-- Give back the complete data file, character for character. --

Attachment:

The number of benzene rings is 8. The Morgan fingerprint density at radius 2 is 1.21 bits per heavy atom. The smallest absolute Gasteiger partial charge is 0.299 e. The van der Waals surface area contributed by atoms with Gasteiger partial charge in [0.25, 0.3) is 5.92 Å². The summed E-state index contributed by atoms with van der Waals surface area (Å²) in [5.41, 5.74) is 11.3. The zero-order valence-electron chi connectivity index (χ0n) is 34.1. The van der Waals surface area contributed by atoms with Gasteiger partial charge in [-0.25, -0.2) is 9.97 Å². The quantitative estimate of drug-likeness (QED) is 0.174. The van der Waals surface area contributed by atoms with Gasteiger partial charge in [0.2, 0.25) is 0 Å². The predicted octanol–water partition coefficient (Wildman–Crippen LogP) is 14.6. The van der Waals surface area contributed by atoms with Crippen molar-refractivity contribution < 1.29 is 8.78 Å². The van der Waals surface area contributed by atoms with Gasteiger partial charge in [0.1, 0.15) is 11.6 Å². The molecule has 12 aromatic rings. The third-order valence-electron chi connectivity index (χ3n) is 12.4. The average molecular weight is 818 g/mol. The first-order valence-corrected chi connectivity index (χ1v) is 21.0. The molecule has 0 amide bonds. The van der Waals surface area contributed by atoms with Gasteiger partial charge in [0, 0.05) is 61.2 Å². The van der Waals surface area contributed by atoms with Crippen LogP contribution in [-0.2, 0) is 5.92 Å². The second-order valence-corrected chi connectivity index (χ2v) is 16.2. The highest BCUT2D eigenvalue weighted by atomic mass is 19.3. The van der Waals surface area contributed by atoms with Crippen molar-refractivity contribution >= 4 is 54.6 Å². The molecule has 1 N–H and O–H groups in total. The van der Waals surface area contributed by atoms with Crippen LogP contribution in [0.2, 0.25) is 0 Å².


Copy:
The number of benzene rings is 8. The Morgan fingerprint density at radius 2 is 1.21 bits per heavy atom. The smallest absolute Gasteiger partial charge is 0.299 e. The van der Waals surface area contributed by atoms with Gasteiger partial charge in [0.25, 0.3) is 5.92 Å². The summed E-state index contributed by atoms with van der Waals surface area (Å²) in [5.41, 5.74) is 11.3. The zero-order valence-electron chi connectivity index (χ0n) is 34.1. The van der Waals surface area contributed by atoms with Gasteiger partial charge in [-0.25, -0.2) is 9.97 Å². The quantitative estimate of drug-likeness (QED) is 0.174. The van der Waals surface area contributed by atoms with Gasteiger partial charge in [0.2, 0.25) is 0 Å². The predicted octanol–water partition coefficient (Wildman–Crippen LogP) is 14.6. The van der Waals surface area contributed by atoms with Crippen molar-refractivity contribution < 1.29 is 8.78 Å². The van der Waals surface area contributed by atoms with Gasteiger partial charge in [0.1, 0.15) is 11.6 Å². The molecule has 12 aromatic rings. The third-order valence-electron chi connectivity index (χ3n) is 12.4. The average molecular weight is 818 g/mol. The first-order valence-corrected chi connectivity index (χ1v) is 21.0. The molecule has 0 amide bonds. The van der Waals surface area contributed by atoms with Gasteiger partial charge in [0, 0.05) is 61.2 Å². The van der Waals surface area contributed by atoms with Crippen LogP contribution in [-0.2, 0) is 5.92 Å². The second-order valence-corrected chi connectivity index (χ2v) is 16.2. The highest BCUT2D eigenvalue weighted by atomic mass is 19.3. The van der Waals surface area contributed by atoms with Crippen molar-refractivity contribution >= 4 is 54.6 Å². The molecule has 1 N–H and O–H groups in total. The van der Waals surface area contributed by atoms with Crippen LogP contribution in [0.2, 0.25) is 0 Å².